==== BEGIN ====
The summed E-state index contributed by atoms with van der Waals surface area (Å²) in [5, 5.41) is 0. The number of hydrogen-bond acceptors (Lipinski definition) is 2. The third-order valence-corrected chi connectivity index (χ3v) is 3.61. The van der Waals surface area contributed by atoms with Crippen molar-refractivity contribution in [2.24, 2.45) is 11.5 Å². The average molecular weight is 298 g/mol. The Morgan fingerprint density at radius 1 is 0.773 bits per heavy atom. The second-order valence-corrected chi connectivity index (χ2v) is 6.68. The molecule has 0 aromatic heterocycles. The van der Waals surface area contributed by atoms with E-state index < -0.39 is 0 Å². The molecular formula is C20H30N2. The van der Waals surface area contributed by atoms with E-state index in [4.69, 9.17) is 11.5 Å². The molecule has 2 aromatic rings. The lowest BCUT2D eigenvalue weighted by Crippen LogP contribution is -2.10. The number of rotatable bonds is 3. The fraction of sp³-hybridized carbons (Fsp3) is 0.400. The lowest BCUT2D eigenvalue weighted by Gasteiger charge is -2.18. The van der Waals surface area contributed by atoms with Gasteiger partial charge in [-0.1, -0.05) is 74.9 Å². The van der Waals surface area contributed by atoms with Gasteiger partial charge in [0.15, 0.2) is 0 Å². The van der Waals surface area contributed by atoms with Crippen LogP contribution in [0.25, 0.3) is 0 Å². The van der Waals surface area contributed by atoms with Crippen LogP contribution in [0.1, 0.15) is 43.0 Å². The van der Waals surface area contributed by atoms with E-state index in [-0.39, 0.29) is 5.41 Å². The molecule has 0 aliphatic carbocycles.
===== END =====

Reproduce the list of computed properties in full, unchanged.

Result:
The summed E-state index contributed by atoms with van der Waals surface area (Å²) in [5, 5.41) is 0. The number of hydrogen-bond acceptors (Lipinski definition) is 2. The third-order valence-corrected chi connectivity index (χ3v) is 3.61. The van der Waals surface area contributed by atoms with Crippen molar-refractivity contribution in [2.24, 2.45) is 11.5 Å². The average molecular weight is 298 g/mol. The Morgan fingerprint density at radius 1 is 0.773 bits per heavy atom. The second-order valence-corrected chi connectivity index (χ2v) is 6.68. The molecule has 0 aromatic heterocycles. The van der Waals surface area contributed by atoms with E-state index < -0.39 is 0 Å². The molecular formula is C20H30N2. The van der Waals surface area contributed by atoms with E-state index in [4.69, 9.17) is 11.5 Å². The molecule has 2 aromatic rings. The lowest BCUT2D eigenvalue weighted by Crippen LogP contribution is -2.10. The number of rotatable bonds is 3. The fraction of sp³-hybridized carbons (Fsp3) is 0.400. The lowest BCUT2D eigenvalue weighted by Gasteiger charge is -2.18. The van der Waals surface area contributed by atoms with Gasteiger partial charge in [-0.1, -0.05) is 74.9 Å². The van der Waals surface area contributed by atoms with Gasteiger partial charge in [0.15, 0.2) is 0 Å². The van der Waals surface area contributed by atoms with Crippen LogP contribution in [0.25, 0.3) is 0 Å². The van der Waals surface area contributed by atoms with Crippen LogP contribution in [0.1, 0.15) is 43.0 Å². The van der Waals surface area contributed by atoms with E-state index in [-0.39, 0.29) is 5.41 Å². The molecule has 0 aliphatic carbocycles.